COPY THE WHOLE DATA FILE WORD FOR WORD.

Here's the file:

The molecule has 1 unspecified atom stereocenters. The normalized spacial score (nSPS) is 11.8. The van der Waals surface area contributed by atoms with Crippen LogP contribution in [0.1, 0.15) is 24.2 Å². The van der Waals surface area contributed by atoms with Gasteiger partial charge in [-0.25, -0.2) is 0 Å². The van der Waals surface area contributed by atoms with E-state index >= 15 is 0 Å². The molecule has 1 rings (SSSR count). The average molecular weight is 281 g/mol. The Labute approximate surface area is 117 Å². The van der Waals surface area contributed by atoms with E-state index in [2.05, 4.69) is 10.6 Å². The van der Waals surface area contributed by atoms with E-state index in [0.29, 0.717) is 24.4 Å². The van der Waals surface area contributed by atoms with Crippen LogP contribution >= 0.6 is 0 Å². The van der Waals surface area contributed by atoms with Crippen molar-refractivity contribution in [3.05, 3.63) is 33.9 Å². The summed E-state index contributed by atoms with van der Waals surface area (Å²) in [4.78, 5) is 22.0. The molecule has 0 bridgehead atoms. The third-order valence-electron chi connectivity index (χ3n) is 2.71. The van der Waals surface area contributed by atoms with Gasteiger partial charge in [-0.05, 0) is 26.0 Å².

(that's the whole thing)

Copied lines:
The molecule has 1 unspecified atom stereocenters. The normalized spacial score (nSPS) is 11.8. The van der Waals surface area contributed by atoms with Crippen LogP contribution in [0.1, 0.15) is 24.2 Å². The van der Waals surface area contributed by atoms with Gasteiger partial charge in [-0.25, -0.2) is 0 Å². The van der Waals surface area contributed by atoms with E-state index >= 15 is 0 Å². The molecule has 1 rings (SSSR count). The average molecular weight is 281 g/mol. The Labute approximate surface area is 117 Å². The van der Waals surface area contributed by atoms with E-state index in [2.05, 4.69) is 10.6 Å². The van der Waals surface area contributed by atoms with E-state index in [0.29, 0.717) is 24.4 Å². The van der Waals surface area contributed by atoms with Crippen LogP contribution >= 0.6 is 0 Å². The van der Waals surface area contributed by atoms with Crippen molar-refractivity contribution in [3.05, 3.63) is 33.9 Å². The summed E-state index contributed by atoms with van der Waals surface area (Å²) in [4.78, 5) is 22.0. The molecule has 0 bridgehead atoms. The third-order valence-electron chi connectivity index (χ3n) is 2.71. The van der Waals surface area contributed by atoms with Gasteiger partial charge in [-0.05, 0) is 26.0 Å².